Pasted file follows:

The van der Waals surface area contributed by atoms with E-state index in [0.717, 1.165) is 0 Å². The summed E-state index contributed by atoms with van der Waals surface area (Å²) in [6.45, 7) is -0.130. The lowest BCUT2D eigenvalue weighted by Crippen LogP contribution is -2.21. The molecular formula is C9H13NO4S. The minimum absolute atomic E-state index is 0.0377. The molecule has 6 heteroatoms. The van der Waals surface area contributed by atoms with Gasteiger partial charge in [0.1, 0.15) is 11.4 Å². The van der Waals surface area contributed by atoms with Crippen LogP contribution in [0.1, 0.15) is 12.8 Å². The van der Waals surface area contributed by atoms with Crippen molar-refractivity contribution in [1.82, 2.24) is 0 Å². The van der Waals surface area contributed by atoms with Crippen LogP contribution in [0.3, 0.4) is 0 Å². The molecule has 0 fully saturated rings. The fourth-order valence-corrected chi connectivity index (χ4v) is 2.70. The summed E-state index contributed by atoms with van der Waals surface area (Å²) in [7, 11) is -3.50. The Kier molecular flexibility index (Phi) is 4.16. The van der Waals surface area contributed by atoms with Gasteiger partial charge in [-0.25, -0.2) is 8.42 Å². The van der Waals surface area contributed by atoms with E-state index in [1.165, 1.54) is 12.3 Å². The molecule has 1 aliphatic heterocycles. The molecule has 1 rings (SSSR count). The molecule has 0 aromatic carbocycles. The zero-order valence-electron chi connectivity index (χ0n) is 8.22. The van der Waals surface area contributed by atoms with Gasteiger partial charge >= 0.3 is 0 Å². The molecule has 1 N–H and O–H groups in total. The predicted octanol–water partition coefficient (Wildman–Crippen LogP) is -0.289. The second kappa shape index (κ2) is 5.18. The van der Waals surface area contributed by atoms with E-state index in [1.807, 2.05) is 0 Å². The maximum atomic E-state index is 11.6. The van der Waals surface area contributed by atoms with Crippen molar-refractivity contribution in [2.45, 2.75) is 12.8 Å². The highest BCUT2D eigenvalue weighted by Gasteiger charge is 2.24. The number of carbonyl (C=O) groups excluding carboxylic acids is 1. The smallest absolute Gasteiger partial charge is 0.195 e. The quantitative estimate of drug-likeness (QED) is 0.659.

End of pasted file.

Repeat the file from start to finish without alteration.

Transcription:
The van der Waals surface area contributed by atoms with E-state index in [0.717, 1.165) is 0 Å². The summed E-state index contributed by atoms with van der Waals surface area (Å²) in [6.45, 7) is -0.130. The lowest BCUT2D eigenvalue weighted by Crippen LogP contribution is -2.21. The molecular formula is C9H13NO4S. The minimum absolute atomic E-state index is 0.0377. The molecule has 6 heteroatoms. The van der Waals surface area contributed by atoms with Gasteiger partial charge in [0.1, 0.15) is 11.4 Å². The van der Waals surface area contributed by atoms with Crippen LogP contribution in [0.1, 0.15) is 12.8 Å². The van der Waals surface area contributed by atoms with Crippen molar-refractivity contribution in [1.82, 2.24) is 0 Å². The van der Waals surface area contributed by atoms with Crippen LogP contribution in [0.3, 0.4) is 0 Å². The molecule has 0 fully saturated rings. The fourth-order valence-corrected chi connectivity index (χ4v) is 2.70. The summed E-state index contributed by atoms with van der Waals surface area (Å²) in [7, 11) is -3.50. The Kier molecular flexibility index (Phi) is 4.16. The van der Waals surface area contributed by atoms with Gasteiger partial charge in [-0.25, -0.2) is 8.42 Å². The van der Waals surface area contributed by atoms with E-state index in [1.165, 1.54) is 12.3 Å². The molecule has 1 aliphatic heterocycles. The molecule has 1 rings (SSSR count). The molecule has 0 aromatic carbocycles. The zero-order valence-electron chi connectivity index (χ0n) is 8.22. The van der Waals surface area contributed by atoms with Gasteiger partial charge >= 0.3 is 0 Å². The molecule has 1 N–H and O–H groups in total. The predicted octanol–water partition coefficient (Wildman–Crippen LogP) is -0.289. The second kappa shape index (κ2) is 5.18. The van der Waals surface area contributed by atoms with E-state index in [1.807, 2.05) is 0 Å². The maximum atomic E-state index is 11.6. The van der Waals surface area contributed by atoms with Crippen molar-refractivity contribution in [2.45, 2.75) is 12.8 Å². The highest BCUT2D eigenvalue weighted by Gasteiger charge is 2.24. The number of carbonyl (C=O) groups excluding carboxylic acids is 1. The smallest absolute Gasteiger partial charge is 0.195 e. The quantitative estimate of drug-likeness (QED) is 0.659.